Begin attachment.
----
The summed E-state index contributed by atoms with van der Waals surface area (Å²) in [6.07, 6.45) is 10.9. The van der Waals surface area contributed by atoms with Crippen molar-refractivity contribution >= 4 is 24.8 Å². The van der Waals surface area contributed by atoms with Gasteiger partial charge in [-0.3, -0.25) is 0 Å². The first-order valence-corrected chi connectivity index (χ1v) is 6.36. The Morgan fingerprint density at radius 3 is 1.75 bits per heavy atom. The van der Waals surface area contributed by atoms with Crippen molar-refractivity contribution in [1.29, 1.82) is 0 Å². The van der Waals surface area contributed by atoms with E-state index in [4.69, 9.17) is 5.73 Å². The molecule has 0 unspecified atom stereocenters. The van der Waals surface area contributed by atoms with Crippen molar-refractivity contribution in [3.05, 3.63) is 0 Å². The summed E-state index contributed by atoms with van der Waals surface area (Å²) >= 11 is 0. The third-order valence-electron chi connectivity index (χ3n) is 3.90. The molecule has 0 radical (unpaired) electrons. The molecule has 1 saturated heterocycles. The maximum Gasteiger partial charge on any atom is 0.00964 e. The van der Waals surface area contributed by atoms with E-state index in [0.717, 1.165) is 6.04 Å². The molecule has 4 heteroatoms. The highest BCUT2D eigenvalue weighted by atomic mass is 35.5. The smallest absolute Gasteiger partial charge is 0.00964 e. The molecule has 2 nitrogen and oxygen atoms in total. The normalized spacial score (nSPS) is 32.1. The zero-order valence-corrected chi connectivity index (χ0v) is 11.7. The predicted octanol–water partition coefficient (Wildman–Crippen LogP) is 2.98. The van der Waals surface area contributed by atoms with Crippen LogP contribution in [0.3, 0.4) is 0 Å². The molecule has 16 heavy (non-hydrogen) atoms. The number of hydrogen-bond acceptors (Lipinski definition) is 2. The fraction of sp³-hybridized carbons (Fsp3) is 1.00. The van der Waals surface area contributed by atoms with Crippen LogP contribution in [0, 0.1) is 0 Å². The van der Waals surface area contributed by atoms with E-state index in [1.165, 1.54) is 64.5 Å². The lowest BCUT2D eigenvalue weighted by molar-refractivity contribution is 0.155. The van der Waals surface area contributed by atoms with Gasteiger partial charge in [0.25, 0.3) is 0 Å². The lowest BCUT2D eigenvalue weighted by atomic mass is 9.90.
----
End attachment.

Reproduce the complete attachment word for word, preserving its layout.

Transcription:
The summed E-state index contributed by atoms with van der Waals surface area (Å²) in [6.07, 6.45) is 10.9. The van der Waals surface area contributed by atoms with Crippen molar-refractivity contribution >= 4 is 24.8 Å². The van der Waals surface area contributed by atoms with Gasteiger partial charge in [-0.3, -0.25) is 0 Å². The first-order valence-corrected chi connectivity index (χ1v) is 6.36. The Morgan fingerprint density at radius 3 is 1.75 bits per heavy atom. The van der Waals surface area contributed by atoms with Crippen molar-refractivity contribution in [1.29, 1.82) is 0 Å². The van der Waals surface area contributed by atoms with E-state index in [4.69, 9.17) is 5.73 Å². The molecule has 0 unspecified atom stereocenters. The van der Waals surface area contributed by atoms with Crippen molar-refractivity contribution in [3.05, 3.63) is 0 Å². The summed E-state index contributed by atoms with van der Waals surface area (Å²) >= 11 is 0. The third-order valence-electron chi connectivity index (χ3n) is 3.90. The molecule has 0 radical (unpaired) electrons. The molecule has 1 saturated heterocycles. The maximum Gasteiger partial charge on any atom is 0.00964 e. The van der Waals surface area contributed by atoms with E-state index in [0.717, 1.165) is 6.04 Å². The molecule has 4 heteroatoms. The highest BCUT2D eigenvalue weighted by atomic mass is 35.5. The smallest absolute Gasteiger partial charge is 0.00964 e. The molecule has 2 nitrogen and oxygen atoms in total. The normalized spacial score (nSPS) is 32.1. The zero-order valence-corrected chi connectivity index (χ0v) is 11.7. The predicted octanol–water partition coefficient (Wildman–Crippen LogP) is 2.98. The van der Waals surface area contributed by atoms with Crippen LogP contribution in [0.3, 0.4) is 0 Å². The molecule has 16 heavy (non-hydrogen) atoms. The number of hydrogen-bond acceptors (Lipinski definition) is 2. The fraction of sp³-hybridized carbons (Fsp3) is 1.00. The van der Waals surface area contributed by atoms with Crippen LogP contribution in [0, 0.1) is 0 Å². The van der Waals surface area contributed by atoms with E-state index in [1.165, 1.54) is 64.5 Å². The lowest BCUT2D eigenvalue weighted by molar-refractivity contribution is 0.155. The van der Waals surface area contributed by atoms with Gasteiger partial charge in [0.25, 0.3) is 0 Å². The lowest BCUT2D eigenvalue weighted by atomic mass is 9.90.